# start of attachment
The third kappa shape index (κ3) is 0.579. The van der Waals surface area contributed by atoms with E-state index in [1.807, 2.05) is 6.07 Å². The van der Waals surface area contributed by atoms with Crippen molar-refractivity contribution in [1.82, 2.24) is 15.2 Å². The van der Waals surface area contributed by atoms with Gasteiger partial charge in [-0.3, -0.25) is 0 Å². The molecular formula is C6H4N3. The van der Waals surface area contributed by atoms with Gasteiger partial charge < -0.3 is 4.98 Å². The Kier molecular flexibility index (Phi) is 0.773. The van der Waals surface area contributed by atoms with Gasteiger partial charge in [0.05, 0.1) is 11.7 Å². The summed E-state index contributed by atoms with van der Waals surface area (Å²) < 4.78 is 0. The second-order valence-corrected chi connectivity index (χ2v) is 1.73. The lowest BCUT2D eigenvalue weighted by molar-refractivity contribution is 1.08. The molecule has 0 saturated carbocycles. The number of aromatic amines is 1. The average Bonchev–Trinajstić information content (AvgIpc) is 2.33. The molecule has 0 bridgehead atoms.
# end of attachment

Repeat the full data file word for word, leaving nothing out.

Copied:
The third kappa shape index (κ3) is 0.579. The van der Waals surface area contributed by atoms with E-state index in [1.807, 2.05) is 6.07 Å². The van der Waals surface area contributed by atoms with Crippen molar-refractivity contribution in [1.82, 2.24) is 15.2 Å². The van der Waals surface area contributed by atoms with Gasteiger partial charge in [-0.3, -0.25) is 0 Å². The molecular formula is C6H4N3. The van der Waals surface area contributed by atoms with Gasteiger partial charge < -0.3 is 4.98 Å². The Kier molecular flexibility index (Phi) is 0.773. The van der Waals surface area contributed by atoms with Gasteiger partial charge in [0.05, 0.1) is 11.7 Å². The summed E-state index contributed by atoms with van der Waals surface area (Å²) < 4.78 is 0. The second-order valence-corrected chi connectivity index (χ2v) is 1.73. The lowest BCUT2D eigenvalue weighted by molar-refractivity contribution is 1.08. The molecule has 0 saturated carbocycles. The number of aromatic amines is 1. The average Bonchev–Trinajstić information content (AvgIpc) is 2.33. The molecule has 0 bridgehead atoms.